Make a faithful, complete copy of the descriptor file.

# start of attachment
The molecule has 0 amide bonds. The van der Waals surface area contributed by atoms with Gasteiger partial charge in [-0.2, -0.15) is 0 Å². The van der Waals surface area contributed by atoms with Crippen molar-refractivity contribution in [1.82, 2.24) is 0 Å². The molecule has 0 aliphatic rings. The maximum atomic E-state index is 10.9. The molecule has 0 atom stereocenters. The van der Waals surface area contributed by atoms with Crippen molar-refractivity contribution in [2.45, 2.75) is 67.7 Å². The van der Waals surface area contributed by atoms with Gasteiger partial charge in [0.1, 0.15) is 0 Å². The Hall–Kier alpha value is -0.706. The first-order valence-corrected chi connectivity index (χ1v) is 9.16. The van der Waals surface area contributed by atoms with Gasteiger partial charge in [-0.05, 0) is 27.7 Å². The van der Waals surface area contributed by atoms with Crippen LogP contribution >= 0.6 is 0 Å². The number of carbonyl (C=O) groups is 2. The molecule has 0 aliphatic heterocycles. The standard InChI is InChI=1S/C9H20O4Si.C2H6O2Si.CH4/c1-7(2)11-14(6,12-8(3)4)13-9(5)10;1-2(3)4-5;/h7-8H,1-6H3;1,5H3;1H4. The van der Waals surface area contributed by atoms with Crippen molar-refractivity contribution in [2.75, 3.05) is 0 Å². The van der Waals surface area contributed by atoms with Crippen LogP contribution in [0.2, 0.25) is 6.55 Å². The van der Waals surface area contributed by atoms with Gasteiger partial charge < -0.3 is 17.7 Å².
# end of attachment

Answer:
The molecule has 0 amide bonds. The van der Waals surface area contributed by atoms with Gasteiger partial charge in [-0.2, -0.15) is 0 Å². The van der Waals surface area contributed by atoms with Crippen molar-refractivity contribution in [1.82, 2.24) is 0 Å². The molecule has 0 aliphatic rings. The maximum atomic E-state index is 10.9. The molecule has 0 atom stereocenters. The van der Waals surface area contributed by atoms with Crippen molar-refractivity contribution in [2.45, 2.75) is 67.7 Å². The van der Waals surface area contributed by atoms with Gasteiger partial charge in [0.1, 0.15) is 0 Å². The Hall–Kier alpha value is -0.706. The first-order valence-corrected chi connectivity index (χ1v) is 9.16. The van der Waals surface area contributed by atoms with Gasteiger partial charge in [-0.05, 0) is 27.7 Å². The van der Waals surface area contributed by atoms with Crippen LogP contribution >= 0.6 is 0 Å². The number of carbonyl (C=O) groups is 2. The molecule has 0 aliphatic heterocycles. The standard InChI is InChI=1S/C9H20O4Si.C2H6O2Si.CH4/c1-7(2)11-14(6,12-8(3)4)13-9(5)10;1-2(3)4-5;/h7-8H,1-6H3;1,5H3;1H4. The van der Waals surface area contributed by atoms with Crippen molar-refractivity contribution in [2.75, 3.05) is 0 Å². The van der Waals surface area contributed by atoms with Crippen LogP contribution in [0.2, 0.25) is 6.55 Å². The van der Waals surface area contributed by atoms with Gasteiger partial charge < -0.3 is 17.7 Å².